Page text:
We are all Doomed (Mummy CT Edition)

Via the AP:  Study: Even ancient mummies had clogged arteries

Even without modern-day temptations like fast food or cigarettes, people had clogged arteries some 4,000 years ago, according to the biggest-ever hunt for the condition in mummies.

Researchers say that suggests heart disease may be more a natural part of human aging rather than being directly tied to contemporary risk factors like smoking, eating fatty foods and not exercising.

CT scans of 137 mummies showed evidence of atherosclerosis, or hardened arteries, in one third of those examined, including those from ancient people believed to have healthy lifestyles. Atherosclerosis causes heart attacks and strokes. More than half of the mummies were from Egypt while the rest were from Peru, southwest America and the Aleutian islands in Alaska. The mummies were from about 3800 B.C. to 1900 A.D.

Oh, the fatalism of it all.

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Steven L. Taylor
About Steven L. Taylor
Steven L. Taylor is a Professor of Political Science and a College of Arts and Sciences Dean. His main areas of expertise include parties, elections, and the institutional design of democracies. His most recent book is the co-authored A Different Democracy: American Government in a 31-Country Perspective. He earned his Ph.D. from the University of Texas and his BA from the University of California, Irvine. He has been blogging since 2003 (originally at the now defunct Poliblog). Follow Steven on Twitter


  1. MarkedMan says:

    One thing I’ve learned from hanging out with metabolics (obesity and diabetics) researchers for the past five years: anyone who says they know what causes arteriosclerosis/obesity/diabetes is just blowing smoke. There are group populations at every step of our recorded histories that had the same diets (except the chemicals) as us and don’t suffer the same disease. And human beings have had the same willpower all along.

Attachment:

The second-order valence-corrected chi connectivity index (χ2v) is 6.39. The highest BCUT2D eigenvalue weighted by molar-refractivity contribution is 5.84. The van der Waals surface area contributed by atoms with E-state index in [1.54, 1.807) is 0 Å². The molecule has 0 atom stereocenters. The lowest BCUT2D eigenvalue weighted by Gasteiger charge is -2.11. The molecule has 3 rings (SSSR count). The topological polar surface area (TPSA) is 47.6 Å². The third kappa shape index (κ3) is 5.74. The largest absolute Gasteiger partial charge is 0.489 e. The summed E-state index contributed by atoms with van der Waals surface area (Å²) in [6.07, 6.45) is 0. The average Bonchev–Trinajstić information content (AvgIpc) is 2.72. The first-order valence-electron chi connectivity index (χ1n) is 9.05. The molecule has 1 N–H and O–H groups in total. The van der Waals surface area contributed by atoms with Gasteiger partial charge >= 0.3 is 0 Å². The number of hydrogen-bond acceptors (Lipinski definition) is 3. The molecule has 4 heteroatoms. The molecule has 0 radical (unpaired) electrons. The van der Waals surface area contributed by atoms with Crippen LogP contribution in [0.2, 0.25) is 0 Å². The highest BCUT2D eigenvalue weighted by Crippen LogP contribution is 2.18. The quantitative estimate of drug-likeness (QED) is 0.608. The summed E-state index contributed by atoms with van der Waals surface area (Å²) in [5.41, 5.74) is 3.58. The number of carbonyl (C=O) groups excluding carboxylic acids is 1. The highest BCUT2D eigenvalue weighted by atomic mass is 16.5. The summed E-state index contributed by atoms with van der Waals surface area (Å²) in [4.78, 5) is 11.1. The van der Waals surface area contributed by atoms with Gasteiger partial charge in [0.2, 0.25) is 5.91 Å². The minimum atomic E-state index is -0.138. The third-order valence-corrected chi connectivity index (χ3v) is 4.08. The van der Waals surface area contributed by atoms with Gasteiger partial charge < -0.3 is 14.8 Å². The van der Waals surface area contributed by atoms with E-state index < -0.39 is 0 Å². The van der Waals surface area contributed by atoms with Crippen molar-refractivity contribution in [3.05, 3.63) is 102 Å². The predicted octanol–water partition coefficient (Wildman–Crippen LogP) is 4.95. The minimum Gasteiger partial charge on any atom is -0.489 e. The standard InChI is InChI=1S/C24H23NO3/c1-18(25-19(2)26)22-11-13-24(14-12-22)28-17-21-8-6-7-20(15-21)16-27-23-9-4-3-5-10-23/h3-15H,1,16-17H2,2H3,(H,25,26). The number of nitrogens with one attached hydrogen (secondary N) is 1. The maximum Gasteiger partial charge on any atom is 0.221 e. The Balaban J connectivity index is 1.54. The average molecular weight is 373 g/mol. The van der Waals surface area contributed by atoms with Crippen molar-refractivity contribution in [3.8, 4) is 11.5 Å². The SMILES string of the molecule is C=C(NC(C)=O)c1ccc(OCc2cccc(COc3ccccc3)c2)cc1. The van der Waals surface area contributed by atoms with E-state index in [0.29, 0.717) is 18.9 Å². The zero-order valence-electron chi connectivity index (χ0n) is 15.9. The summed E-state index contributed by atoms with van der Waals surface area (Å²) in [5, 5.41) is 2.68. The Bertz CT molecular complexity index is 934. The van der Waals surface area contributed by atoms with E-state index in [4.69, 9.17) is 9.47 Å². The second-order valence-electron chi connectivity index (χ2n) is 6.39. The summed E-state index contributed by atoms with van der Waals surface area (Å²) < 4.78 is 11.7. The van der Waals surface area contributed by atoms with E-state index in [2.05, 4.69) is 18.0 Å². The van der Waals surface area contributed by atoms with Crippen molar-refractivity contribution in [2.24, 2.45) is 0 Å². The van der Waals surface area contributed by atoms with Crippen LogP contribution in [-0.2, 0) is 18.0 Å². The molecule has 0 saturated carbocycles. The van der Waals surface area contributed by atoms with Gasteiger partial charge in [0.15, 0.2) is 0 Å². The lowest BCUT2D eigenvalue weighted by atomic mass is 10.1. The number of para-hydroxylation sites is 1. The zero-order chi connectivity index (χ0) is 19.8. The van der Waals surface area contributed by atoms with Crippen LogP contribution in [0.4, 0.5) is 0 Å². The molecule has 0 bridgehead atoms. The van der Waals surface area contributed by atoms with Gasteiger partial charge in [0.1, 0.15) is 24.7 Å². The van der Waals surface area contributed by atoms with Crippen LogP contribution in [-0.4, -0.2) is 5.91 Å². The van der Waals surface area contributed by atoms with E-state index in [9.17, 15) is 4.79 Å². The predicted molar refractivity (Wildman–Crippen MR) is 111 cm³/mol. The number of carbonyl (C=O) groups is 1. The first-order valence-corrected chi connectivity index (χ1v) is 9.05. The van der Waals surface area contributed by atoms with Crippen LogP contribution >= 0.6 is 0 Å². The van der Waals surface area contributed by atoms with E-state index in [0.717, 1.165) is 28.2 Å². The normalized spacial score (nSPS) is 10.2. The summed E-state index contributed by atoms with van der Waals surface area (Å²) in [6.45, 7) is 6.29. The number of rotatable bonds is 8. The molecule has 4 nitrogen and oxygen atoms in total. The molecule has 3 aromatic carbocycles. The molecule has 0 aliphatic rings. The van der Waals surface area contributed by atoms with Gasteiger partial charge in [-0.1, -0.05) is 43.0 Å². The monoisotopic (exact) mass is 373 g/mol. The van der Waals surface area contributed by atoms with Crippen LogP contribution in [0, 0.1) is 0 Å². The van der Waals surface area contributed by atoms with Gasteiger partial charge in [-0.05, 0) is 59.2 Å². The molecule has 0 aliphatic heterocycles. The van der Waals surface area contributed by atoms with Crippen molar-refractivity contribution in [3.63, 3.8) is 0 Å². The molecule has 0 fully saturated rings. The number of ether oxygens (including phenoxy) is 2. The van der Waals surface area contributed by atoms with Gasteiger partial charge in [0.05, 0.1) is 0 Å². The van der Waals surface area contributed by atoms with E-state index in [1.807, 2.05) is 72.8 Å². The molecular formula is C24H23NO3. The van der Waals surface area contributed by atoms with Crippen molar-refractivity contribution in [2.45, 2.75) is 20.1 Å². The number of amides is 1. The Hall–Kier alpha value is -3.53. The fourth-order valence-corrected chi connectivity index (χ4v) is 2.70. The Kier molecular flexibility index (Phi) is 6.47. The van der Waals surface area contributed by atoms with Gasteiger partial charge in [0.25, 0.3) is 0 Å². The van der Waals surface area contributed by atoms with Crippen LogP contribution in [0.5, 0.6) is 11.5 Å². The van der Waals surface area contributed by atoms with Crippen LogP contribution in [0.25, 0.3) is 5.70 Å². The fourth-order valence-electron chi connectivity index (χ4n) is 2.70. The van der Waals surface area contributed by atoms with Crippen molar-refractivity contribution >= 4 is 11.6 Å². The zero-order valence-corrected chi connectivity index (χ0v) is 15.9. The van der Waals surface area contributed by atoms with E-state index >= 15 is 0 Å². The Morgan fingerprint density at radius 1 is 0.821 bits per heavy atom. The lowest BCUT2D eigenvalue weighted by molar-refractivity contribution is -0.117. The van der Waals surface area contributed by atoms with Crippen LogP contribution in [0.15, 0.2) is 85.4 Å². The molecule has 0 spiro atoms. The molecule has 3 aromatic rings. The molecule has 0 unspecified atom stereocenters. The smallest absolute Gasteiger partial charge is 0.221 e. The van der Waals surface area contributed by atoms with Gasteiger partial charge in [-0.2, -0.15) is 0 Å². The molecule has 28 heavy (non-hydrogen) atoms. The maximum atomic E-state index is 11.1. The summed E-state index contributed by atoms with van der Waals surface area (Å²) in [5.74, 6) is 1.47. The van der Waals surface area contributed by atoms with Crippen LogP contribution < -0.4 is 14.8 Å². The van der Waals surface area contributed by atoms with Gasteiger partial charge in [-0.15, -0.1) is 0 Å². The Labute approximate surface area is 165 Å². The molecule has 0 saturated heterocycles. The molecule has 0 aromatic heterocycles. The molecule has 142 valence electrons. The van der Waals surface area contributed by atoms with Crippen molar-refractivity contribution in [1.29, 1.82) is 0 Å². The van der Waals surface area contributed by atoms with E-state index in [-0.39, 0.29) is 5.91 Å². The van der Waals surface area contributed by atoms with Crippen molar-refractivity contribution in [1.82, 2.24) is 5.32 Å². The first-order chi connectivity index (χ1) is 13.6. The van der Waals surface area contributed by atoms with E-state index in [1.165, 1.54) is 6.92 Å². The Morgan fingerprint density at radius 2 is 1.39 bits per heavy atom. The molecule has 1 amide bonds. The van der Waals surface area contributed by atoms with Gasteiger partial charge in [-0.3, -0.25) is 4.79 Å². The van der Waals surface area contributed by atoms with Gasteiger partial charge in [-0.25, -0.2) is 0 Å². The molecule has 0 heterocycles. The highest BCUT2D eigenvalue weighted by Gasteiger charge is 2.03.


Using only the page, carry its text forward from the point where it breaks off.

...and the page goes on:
2. de stijl says:

    Study: Even ancient mummies had clogged arteries

    I believe the researchers have drawn the wrong conclusion from the evidence.

    Mummies are a subspecies of the Zombie genus: thus their diet primarily consists of BRAAAINS which are chock full of fat and cholesterol.

    Furthermore, Mummies are even slower than the the Slow Zombie subtype. They don’t walk so much as shuffle – taking one slow, small step at a time and then dragging the other foot forward. This provides almost no cardiovascular exercise benefit at all. Other than pawing feebly at the air with one arm (the other being bound to their chest with linen wrappings) and the scant benefit of masticating the aforementioned BRAAAINS, Mummies lead an extraordinarily sedentary existence.

    So rather than this demonstrably false hypothesis that atherosclerosis predates the modern era, I posit that Mummies have clogged arteries precisely because of the fat-rich diet and the paltry amount of cardiovascular exercise associated with the Mummy lifestyle.


  3. Ben says:

    It would be nice if a study like this could put a moment’s hesitation and self-reflection into the minds of the naturalist, processed-foods-are-the-devil health nuts, but who are we kidding.

  4. OzarkHillbilly says:

    Does this mean we are all going to die?

  5. grumpy realist says:

    @OzarkHillbilly: Well, nobody’s found a way of avoiding it…YET (modulo a few rare reported instances unusable for health policy.)

  6. john personna says:


    There is ample evidence that meat eating and cooking were necessary to feed our expanding brains. Raw vegans should at least know that, and know that they are hewing a path only made possible by an industrial infrastructure supplying them with very rare foods. No early human could simultaneously sit under an almond tree and reach out to quinoa and chia.

    Which perhaps leads to the trade-off.

    Does the diet needed to feed our brains ultimately clog our arteries?

  7. john personna says:

    (Maybe those prehumans really needed a Lipitor tree.)

  8. Ben Wolf says:

    Those mummified were typically from social upper-classes, and those classes tended to eat a diet more rich in animal flesh than was common for the bulk of their societies. The data are not being placed in the proper context.

  9. David Johnston says:

    It’s worth noting that the Egyptians were pretty early in the development of a grain based agriculture. The first known records of cancer were from the Egyptians. Plot it out across the past few thousand years and cancer and metabolic disorder has followed agriculture around. There are plenty of examples (but dwindling) of non agriculture based societies that suffer insigificant to zero incidents of cancer and metabolic disorders.

    The healthy diet (lots of fat, no grains, no sugar) may indeed be an unsustainable one for a growing human population. That doesn’t stop me trying. Pass the cream please.